Warming up is a crucial aspect of any sport, as it serves to prepare the muscles for the physical activities that are about to occur and helps to prevent injury. This is especially important for highly intensive power orientated sports such as amateur wrestling as the risk of injury is much more acute. To warm up correctly you must not only prepare the cardiovascular system, but also the specific muscle groups involved in what you are about to undertake. Thus your warm-up should consist of two aspects, a general full body warm up and a muscle specific warm up.
For amateur wrestling you will be using pretty much every muscle group in the course of competing thus your warm up should take this into account. I would recommend a brief spell upon an indoor rowing machine as this will not only hit your cardio vascular system but also your back and leg muscles. Row gently for around 5-10 minutes at a low stroke rate of around 18s/m and a high split of around 2:15. Following this you should stretch off thoroughly, spending at least 10 to 20 seconds per stretch. Begin with your legs, stretch your hamstrings and calf’s using a series of lunges and other stretches. Stretch your back and shoulders out by stretching your arms as far out as possible to the front, behind your back, and above your head.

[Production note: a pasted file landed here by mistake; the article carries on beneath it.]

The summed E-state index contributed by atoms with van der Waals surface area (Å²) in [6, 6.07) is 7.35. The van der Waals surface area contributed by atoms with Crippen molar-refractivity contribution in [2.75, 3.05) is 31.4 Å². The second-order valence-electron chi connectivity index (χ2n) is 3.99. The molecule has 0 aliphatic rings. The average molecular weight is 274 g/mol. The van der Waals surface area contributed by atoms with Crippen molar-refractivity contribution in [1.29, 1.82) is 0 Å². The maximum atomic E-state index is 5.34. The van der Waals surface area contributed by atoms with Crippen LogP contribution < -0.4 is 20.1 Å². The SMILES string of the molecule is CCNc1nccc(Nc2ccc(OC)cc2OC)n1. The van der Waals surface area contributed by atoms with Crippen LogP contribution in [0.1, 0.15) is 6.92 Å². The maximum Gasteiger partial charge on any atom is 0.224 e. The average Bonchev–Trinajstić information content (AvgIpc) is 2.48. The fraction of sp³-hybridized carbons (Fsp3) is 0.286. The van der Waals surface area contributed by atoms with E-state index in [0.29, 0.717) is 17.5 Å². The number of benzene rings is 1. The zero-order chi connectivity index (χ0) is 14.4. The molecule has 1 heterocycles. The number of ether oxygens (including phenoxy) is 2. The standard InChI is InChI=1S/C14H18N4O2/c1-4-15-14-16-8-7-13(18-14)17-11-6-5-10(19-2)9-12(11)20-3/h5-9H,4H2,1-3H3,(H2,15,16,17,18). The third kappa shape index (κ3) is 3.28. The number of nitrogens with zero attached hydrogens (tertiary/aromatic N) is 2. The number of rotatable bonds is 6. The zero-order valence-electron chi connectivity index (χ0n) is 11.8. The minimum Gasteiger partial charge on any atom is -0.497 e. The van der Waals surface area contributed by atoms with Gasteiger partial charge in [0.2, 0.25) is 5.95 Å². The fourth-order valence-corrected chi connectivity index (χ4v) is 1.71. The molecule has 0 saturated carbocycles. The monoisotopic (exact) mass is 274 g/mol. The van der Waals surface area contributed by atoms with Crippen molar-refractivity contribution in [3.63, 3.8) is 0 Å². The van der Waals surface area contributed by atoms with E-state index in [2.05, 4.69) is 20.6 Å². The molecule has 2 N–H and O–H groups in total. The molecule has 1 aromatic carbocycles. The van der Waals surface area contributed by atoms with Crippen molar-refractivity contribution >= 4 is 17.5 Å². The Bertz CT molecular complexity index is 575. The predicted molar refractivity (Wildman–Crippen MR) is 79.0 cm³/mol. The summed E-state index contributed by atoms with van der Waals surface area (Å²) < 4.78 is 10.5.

Due to the power and strength requirements of wrestling you should also perform some resistance warm-ups to better prepare yourself for short intense efforts against your opponent. Free standing squats will activate your leg muscles whilst press up into burpee will activate every muscle in your body. You do not want to tire your body overmuch performing this warm up so you should only perform between 10-15 reps of each exercise. Follow this up with some more stretching, focusing upon each part of the body, working from your neck downwards. You should also perform some dynamic stretches, including shoulder rolls, hip rotations and neck rolls to ensure your body can handle the stress of moving quickly when and where you need to.
Finally a warm up spar with a partner will be good practice before an event, as there is no better preparation for your body than the actual activity itself. Take it easy however, as you do not wish to risk injury or excessive fatigue before performing. Never push yourself for more than 10 minutes at a time to conserve your energy reserves.